#5: “Knowledge Is the Key to Success” – Identifying & Digging Into My Issue/Story

Knowledge is power; knowledge is the key to success. Now I’m not saying that if you’re “smart” you are going to be successful; I don’t mean that if you get all A’s in school, you are going to have a happy life. I mean knowledge gives us the power to make a change.

At Middlebury College, there is a sexual assault bystander intervention program called Green Dot. Recently, Green Dot’s Founder, Dorthy Edwards, came and gave a talk at the college. She said she has a poster with Martin Luther King on it, and behind him are the 250,000 people that marched on Washington. All of those people made a choice to be there, she said, all of those people were the reason that this became such a historic event. Without those 250,000 people no one would have been there to hear what some believe was one of the greatest speeches of all time. Sure, Martin Luther King was a leader, and he was an amazing leader, but he would not have accomplished anything without the help of those 250,000 people.

No one person can make a change. One person can be a leader, but it takes many people to actually make a change. So what every leader needs to learn is: What unites people? What can bring them together to make a change? Knowledge. If no one knows about a problem, how will they be able to help? If no one really knows how the problem effects people, why will they want to help? Knowledge about the problem and the solution will help people come together to make a change.


“Special Needs” is such a weird phrase. We think of the word “special” as something good until it’s put into this context. Why? People with autism are not stupid, they are not dumb, and they are not defined by a “disorder”. As I said in my previous blog post, there is a mom with a son who has autism that perfectly described autistic people as “hair-dryer brains in a toaster-brained world“. Toasters and hair-dryers are both very helpful, but for different reasons. Society values the abilities of toaster-brained people more than the abilities of hair-dryer-brained people. So despite the fact that hair-dryer-brains are better at doing some things than toaster-brains, those talents are not as valuable in our society.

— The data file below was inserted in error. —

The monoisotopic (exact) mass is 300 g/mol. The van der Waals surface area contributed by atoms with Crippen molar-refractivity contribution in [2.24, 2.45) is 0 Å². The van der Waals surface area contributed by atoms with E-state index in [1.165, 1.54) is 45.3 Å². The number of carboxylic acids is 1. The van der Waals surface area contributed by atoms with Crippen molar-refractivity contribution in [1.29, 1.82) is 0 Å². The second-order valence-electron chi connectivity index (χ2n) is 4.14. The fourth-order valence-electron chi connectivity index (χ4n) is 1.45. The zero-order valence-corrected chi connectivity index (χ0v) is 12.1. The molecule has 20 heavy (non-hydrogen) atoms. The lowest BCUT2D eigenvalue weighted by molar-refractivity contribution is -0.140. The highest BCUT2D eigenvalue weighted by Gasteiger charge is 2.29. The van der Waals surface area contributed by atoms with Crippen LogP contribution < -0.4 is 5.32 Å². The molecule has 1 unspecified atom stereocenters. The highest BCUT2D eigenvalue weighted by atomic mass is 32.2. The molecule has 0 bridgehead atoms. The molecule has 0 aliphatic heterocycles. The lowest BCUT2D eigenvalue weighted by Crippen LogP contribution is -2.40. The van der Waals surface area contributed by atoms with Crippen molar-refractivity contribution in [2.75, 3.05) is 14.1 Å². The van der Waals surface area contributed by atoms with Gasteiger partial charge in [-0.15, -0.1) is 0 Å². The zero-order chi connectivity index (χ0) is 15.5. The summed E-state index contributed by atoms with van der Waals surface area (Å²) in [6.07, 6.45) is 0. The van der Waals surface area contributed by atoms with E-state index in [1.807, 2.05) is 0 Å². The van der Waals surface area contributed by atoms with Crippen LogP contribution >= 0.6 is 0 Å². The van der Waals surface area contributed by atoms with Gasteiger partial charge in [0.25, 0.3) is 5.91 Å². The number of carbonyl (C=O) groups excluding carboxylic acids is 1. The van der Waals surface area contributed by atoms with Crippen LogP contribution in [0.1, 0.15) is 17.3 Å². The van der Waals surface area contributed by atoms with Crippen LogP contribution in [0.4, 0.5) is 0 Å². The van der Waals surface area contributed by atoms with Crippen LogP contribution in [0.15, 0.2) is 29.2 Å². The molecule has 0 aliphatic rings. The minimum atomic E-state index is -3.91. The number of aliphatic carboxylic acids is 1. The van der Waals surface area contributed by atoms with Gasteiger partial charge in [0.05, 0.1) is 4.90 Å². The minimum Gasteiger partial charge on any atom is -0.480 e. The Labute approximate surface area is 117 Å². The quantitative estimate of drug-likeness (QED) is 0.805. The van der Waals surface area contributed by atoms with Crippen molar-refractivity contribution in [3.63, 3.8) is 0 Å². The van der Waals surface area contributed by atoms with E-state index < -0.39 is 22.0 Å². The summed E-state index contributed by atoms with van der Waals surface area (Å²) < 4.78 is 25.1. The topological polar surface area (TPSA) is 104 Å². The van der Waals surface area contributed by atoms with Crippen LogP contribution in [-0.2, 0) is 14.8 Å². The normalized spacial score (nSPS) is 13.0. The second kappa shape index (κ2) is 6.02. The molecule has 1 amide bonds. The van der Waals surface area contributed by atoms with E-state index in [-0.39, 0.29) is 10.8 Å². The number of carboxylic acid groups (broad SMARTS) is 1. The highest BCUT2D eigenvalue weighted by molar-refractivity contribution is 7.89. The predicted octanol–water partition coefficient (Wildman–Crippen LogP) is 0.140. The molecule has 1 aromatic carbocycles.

Because of this, people with autism tend to need different things in schools than kids without autism. A lot of autistic people go to public schools, but some go to “special needs schools”. So the question is: What’s better? Sure, all people with autism have very different needs because a) autism is a spectrum and b) they are all individual people. So there’s not a clear-cut answer. I suppose my problem really is: How can everyone get the best possible educational opportunity? There are obviously some advantages to a “special needs school” because they are designed specifically for hair-dryer brains. How these schools are different, I’m not sure. My hope is to investigate and even visit some of these schools to find out.

Even though these schools are specifically designed for people with autism, public schools have their advantages as well. In the blog, MOM-NOS, a mother of a boy on the autism spectrum said “that [his friends] are really, really important to Bud. He doesn’t always show friendship the way other people do, but…[they] are important to him.. He tells me all about his buddies. And he loves having buddies” (MOM-NOS). Public schools offer this community that private schools don’t, and while that atmosphere may not work for some, it’s really helpful for others. Public schools also have ways to help autistic people navigate through school, but not in the same way that the other schools do. My hope is that I can figure out what makes these schools “special”, what makes them different and helps some people? How can we use that information to help public schools be more suited for all types of brains? For some, private schools are not an option because of money or location, so no one should have to “settle” for public school. Because after all, everyone should get the best possible educational opportunity.

Note: I put quotations around the words “special needs” and “special needs schools” because as I said before that sounds almost wrong to me. I have not yet decided the language I am going to use, but until then I will continue to do this.


Feature Image Credit: Richard-G


Edwards, Dorthy. “Power of the Bystander.” Power of the Bystander. Middlebury College, Middlebury, Vermont. 28 Sept. 2016. Speech.

MOM-NOS. “A Hair-dryer Kid in a Toaster-brained World.” Web log post.Momnos.blogspot. Blogger, 13 Mar. 2010. Web. 9 Oct. 2016.

Emily Pecsok

One Response to “#5: “Knowledge Is the Key to Success” – Identifying & Digging Into My Issue/Story

  • Emily,

    I hope that the ride to Mt. Philo was bearable given the messiness of my car!

    Along with knowledge, which is great to recognize, how do you think motivation to fulfill a human need moves people to “join a cause?” I think about this a great deal and it’s something that might be worth considering as you progress with your work.

    You may have already heard of Temple Grandin, but she is a very interesting person to consider in your work. I believe there are some classes at MUHS that read her memoir, but I am not sure if all classes use this book. She is a very neat woman, I heard her speak a few years ago at UVM, whose work is profound to the beef farming industry.



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